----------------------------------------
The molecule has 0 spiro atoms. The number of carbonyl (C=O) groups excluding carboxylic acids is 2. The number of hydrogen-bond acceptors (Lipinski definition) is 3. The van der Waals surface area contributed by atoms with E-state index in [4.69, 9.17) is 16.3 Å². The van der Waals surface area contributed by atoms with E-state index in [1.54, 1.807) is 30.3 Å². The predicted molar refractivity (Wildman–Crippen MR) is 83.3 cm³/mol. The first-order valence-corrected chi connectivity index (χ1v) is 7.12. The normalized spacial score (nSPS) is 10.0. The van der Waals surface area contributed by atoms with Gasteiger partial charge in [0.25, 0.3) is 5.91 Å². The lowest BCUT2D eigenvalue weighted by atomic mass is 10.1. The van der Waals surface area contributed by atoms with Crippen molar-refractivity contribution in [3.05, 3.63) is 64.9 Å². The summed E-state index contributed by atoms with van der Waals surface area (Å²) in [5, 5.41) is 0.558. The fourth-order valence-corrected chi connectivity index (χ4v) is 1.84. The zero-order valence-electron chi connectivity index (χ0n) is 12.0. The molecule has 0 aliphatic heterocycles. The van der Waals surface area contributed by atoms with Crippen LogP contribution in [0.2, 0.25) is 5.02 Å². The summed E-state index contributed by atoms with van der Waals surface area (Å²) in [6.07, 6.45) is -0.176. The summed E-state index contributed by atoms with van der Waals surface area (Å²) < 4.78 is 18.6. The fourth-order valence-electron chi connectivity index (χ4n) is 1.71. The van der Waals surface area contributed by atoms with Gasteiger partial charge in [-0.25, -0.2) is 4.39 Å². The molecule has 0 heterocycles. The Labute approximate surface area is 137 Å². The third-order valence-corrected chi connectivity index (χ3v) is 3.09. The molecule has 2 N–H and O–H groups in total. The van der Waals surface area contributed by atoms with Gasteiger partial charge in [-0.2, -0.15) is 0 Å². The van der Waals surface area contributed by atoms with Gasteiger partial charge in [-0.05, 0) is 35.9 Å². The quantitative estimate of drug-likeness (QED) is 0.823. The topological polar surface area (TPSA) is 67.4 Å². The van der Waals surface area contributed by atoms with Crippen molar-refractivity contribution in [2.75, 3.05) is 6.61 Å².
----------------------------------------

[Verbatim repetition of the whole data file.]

The molecule has 0 spiro atoms. The number of carbonyl (C=O) groups excluding carboxylic acids is 2. The number of hydrogen-bond acceptors (Lipinski definition) is 3. The van der Waals surface area contributed by atoms with E-state index in [4.69, 9.17) is 16.3 Å². The van der Waals surface area contributed by atoms with E-state index in [1.54, 1.807) is 30.3 Å². The predicted molar refractivity (Wildman–Crippen MR) is 83.3 cm³/mol. The first-order valence-corrected chi connectivity index (χ1v) is 7.12. The normalized spacial score (nSPS) is 10.0. The van der Waals surface area contributed by atoms with Gasteiger partial charge in [0.25, 0.3) is 5.91 Å². The lowest BCUT2D eigenvalue weighted by atomic mass is 10.1. The van der Waals surface area contributed by atoms with Crippen molar-refractivity contribution in [3.05, 3.63) is 64.9 Å². The summed E-state index contributed by atoms with van der Waals surface area (Å²) in [5, 5.41) is 0.558. The fourth-order valence-corrected chi connectivity index (χ4v) is 1.84. The zero-order valence-electron chi connectivity index (χ0n) is 12.0. The molecule has 0 aliphatic heterocycles. The van der Waals surface area contributed by atoms with Crippen LogP contribution in [0.2, 0.25) is 5.02 Å². The summed E-state index contributed by atoms with van der Waals surface area (Å²) in [6.07, 6.45) is -0.176. The summed E-state index contributed by atoms with van der Waals surface area (Å²) < 4.78 is 18.6. The fourth-order valence-electron chi connectivity index (χ4n) is 1.71. The van der Waals surface area contributed by atoms with Gasteiger partial charge in [-0.25, -0.2) is 4.39 Å². The molecule has 0 heterocycles. The Labute approximate surface area is 137 Å². The third-order valence-corrected chi connectivity index (χ3v) is 3.09. The molecule has 2 N–H and O–H groups in total. The van der Waals surface area contributed by atoms with Gasteiger partial charge in [-0.2, -0.15) is 0 Å². The van der Waals surface area contributed by atoms with Gasteiger partial charge in [-0.05, 0) is 35.9 Å². The quantitative estimate of drug-likeness (QED) is 0.823. The topological polar surface area (TPSA) is 67.4 Å². The van der Waals surface area contributed by atoms with Crippen molar-refractivity contribution in [2.75, 3.05) is 6.61 Å².